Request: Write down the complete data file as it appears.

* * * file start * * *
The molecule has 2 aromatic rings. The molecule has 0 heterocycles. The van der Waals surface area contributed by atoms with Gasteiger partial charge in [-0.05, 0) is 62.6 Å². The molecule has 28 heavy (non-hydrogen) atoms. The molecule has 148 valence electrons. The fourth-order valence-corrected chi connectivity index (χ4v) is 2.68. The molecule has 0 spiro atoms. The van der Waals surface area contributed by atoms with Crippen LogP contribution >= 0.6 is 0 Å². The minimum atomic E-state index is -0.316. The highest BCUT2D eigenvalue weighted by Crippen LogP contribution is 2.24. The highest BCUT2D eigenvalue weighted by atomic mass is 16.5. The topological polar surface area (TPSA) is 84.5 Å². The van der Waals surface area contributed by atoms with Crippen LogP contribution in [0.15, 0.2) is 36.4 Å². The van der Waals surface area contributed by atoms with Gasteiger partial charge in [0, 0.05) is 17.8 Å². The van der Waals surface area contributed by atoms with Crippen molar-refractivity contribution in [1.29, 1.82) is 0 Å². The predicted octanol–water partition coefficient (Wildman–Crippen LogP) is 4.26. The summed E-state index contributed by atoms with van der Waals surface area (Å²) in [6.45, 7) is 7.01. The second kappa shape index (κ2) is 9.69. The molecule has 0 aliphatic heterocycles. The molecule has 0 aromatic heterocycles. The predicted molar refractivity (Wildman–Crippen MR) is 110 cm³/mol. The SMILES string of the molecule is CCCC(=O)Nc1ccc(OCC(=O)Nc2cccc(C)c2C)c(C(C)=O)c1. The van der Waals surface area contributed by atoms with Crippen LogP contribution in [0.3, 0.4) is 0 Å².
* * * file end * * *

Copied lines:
The molecule has 2 aromatic rings. The molecule has 0 heterocycles. The van der Waals surface area contributed by atoms with Gasteiger partial charge in [-0.05, 0) is 62.6 Å². The molecule has 28 heavy (non-hydrogen) atoms. The molecule has 148 valence electrons. The fourth-order valence-corrected chi connectivity index (χ4v) is 2.68. The molecule has 0 spiro atoms. The van der Waals surface area contributed by atoms with Crippen LogP contribution >= 0.6 is 0 Å². The minimum atomic E-state index is -0.316. The highest BCUT2D eigenvalue weighted by Crippen LogP contribution is 2.24. The highest BCUT2D eigenvalue weighted by atomic mass is 16.5. The topological polar surface area (TPSA) is 84.5 Å². The van der Waals surface area contributed by atoms with Crippen LogP contribution in [0.15, 0.2) is 36.4 Å². The van der Waals surface area contributed by atoms with Gasteiger partial charge in [0, 0.05) is 17.8 Å². The van der Waals surface area contributed by atoms with Crippen molar-refractivity contribution in [1.29, 1.82) is 0 Å². The predicted octanol–water partition coefficient (Wildman–Crippen LogP) is 4.26. The summed E-state index contributed by atoms with van der Waals surface area (Å²) in [6.45, 7) is 7.01. The second kappa shape index (κ2) is 9.69. The molecule has 0 aliphatic heterocycles. The molecule has 0 aromatic heterocycles. The predicted molar refractivity (Wildman–Crippen MR) is 110 cm³/mol. The SMILES string of the molecule is CCCC(=O)Nc1ccc(OCC(=O)Nc2cccc(C)c2C)c(C(C)=O)c1. The van der Waals surface area contributed by atoms with Crippen LogP contribution in [0.3, 0.4) is 0 Å².